A couple of weeks ago there was a terrible accident where a distracted driver ploughed her car into a school building. Two 8-year-old boys were killed and others injured. As one little boy lay dying he said, “I want my Mum.”
When the crunch comes, we just want Mum – one who genuinely and deeply cares. For an 8-year-old, that’s often Mum. This sad story didn’t cause me to reflect on motherhood, as much as it triggered a pondering on how I pray, “I want you, Jesus.”
Do I? Do I want Jesus as desperately as that little boy wanted his Mum at that moment?
Honestly, often, no.
This is despite that I have clearly shown myself that doing life on my own doesn’t work well. Despite the reality that I too, like you, am ‘dying’, and rational thought sees eternity is the main game and this earthly life is only a shadow, a sigh in time. Despite the overwhelming evidence that Jesus is who he said he is – the one holy God.
A couple of weeks ago I was caught up in the wave of hopelessness and grief which sometimes washes over me when I visit my dear close family member and notice her ongoing deterioration from dementia, and remember the vital, curious, engaging and engaged person she used to be.
At the beach soon after I cried out to God as I looked across the ocean. Other areas of grief flooded in as if to a spontaneous ‘grief party’ – a beautiful friend’s broken marriage, a teenager’s chronic pain, the suffering people of Yemen, Syria, etc. The wave was building into a tsunami! How do I hold all that pain, grief, disappointment? Help!! “I just want someone to partner with me in all this,” I pleaded to God, “someone to share this deep sadness, for whom it isn’t unknown or overwhelming.” His response came to me instantly: “I will partner you.”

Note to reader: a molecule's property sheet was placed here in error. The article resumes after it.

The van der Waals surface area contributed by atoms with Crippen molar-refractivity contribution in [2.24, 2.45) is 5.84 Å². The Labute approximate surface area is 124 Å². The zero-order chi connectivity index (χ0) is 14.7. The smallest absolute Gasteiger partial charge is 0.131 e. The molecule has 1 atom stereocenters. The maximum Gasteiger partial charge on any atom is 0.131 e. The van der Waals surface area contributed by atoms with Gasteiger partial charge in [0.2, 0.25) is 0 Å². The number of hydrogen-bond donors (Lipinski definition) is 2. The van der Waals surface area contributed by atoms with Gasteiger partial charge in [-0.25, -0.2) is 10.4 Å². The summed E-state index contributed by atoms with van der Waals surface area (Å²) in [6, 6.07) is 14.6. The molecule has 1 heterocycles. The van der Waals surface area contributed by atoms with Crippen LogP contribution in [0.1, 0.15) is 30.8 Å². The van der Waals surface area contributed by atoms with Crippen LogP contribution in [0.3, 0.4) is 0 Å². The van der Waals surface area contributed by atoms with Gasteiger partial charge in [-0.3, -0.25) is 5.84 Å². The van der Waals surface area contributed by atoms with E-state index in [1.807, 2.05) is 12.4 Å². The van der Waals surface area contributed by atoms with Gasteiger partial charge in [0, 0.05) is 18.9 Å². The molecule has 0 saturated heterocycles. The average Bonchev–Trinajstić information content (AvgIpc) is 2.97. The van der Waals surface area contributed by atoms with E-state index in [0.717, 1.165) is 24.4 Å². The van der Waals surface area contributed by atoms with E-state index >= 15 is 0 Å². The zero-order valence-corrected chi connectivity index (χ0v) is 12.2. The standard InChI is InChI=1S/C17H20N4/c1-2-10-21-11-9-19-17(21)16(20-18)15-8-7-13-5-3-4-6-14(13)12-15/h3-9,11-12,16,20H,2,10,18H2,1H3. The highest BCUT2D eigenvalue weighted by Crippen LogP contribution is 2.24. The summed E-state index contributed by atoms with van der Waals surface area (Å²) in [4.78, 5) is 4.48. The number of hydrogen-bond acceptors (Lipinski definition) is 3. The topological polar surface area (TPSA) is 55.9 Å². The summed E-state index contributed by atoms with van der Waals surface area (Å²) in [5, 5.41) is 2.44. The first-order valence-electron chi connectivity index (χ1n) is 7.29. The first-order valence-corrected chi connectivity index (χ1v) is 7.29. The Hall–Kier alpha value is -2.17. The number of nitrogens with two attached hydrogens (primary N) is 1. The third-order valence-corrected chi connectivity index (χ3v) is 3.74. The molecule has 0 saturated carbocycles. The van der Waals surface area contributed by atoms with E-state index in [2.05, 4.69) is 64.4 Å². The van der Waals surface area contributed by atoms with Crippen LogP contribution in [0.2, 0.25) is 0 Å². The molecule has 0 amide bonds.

For I am the LORD your God who takes hold of your right hand and says to you, Do not fear; I will help you [Isaiah 41:13].
In a few seconds everything looked different. Feelings of thankfulness and joy rose in me. Brighter, lighter, I jumped into the car. This is what repenting looked like for me that morning. Not a brow-beating self-loathing. I have done that too. It is obvious to me that I am sin-full. This was my response to a real call of God to turn back to him and to remember He is the one who saves. “I want you, Jesus.”
What does it look like when you repent? I’d love to have that chat with you. Language around repenting often pushes me into a defensiveness. Yes, I know; that too is my sin. But what does a winsome invitation to repent look like for you?
I suspect Jesus (on earth) invited those to repent who knew their brokenness well, with a softeness in his voice and compassion in his eyes. Deadly serious AND full of mercy.
Happy repenting to the one to whom we can safely say “I so need you.”